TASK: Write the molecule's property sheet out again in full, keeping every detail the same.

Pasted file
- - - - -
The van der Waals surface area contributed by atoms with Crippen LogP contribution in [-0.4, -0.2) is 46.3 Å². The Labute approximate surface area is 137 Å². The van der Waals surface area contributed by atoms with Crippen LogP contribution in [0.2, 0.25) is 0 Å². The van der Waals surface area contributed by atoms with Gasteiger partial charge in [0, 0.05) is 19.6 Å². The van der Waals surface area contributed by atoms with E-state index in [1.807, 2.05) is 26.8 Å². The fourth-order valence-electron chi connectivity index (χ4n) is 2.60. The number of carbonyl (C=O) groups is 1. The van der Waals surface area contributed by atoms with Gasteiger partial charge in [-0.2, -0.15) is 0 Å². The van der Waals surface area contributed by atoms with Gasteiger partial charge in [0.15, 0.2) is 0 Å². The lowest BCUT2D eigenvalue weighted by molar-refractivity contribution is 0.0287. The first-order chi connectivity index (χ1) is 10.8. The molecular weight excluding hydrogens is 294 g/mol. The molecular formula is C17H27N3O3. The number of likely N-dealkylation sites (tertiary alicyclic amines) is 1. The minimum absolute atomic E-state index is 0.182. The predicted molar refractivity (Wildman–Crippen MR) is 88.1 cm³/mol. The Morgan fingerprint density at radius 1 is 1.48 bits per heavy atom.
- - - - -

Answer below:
The van der Waals surface area contributed by atoms with Crippen LogP contribution in [-0.4, -0.2) is 46.3 Å². The Labute approximate surface area is 137 Å². The van der Waals surface area contributed by atoms with Crippen LogP contribution in [0.2, 0.25) is 0 Å². The van der Waals surface area contributed by atoms with Gasteiger partial charge in [0, 0.05) is 19.6 Å². The van der Waals surface area contributed by atoms with E-state index in [1.807, 2.05) is 26.8 Å². The fourth-order valence-electron chi connectivity index (χ4n) is 2.60. The number of carbonyl (C=O) groups is 1. The van der Waals surface area contributed by atoms with Gasteiger partial charge in [-0.2, -0.15) is 0 Å². The van der Waals surface area contributed by atoms with Gasteiger partial charge in [0.15, 0.2) is 0 Å². The lowest BCUT2D eigenvalue weighted by molar-refractivity contribution is 0.0287. The first-order chi connectivity index (χ1) is 10.8. The molecular weight excluding hydrogens is 294 g/mol. The molecular formula is C17H27N3O3. The number of likely N-dealkylation sites (tertiary alicyclic amines) is 1. The minimum absolute atomic E-state index is 0.182. The predicted molar refractivity (Wildman–Crippen MR) is 88.1 cm³/mol. The Morgan fingerprint density at radius 1 is 1.48 bits per heavy atom.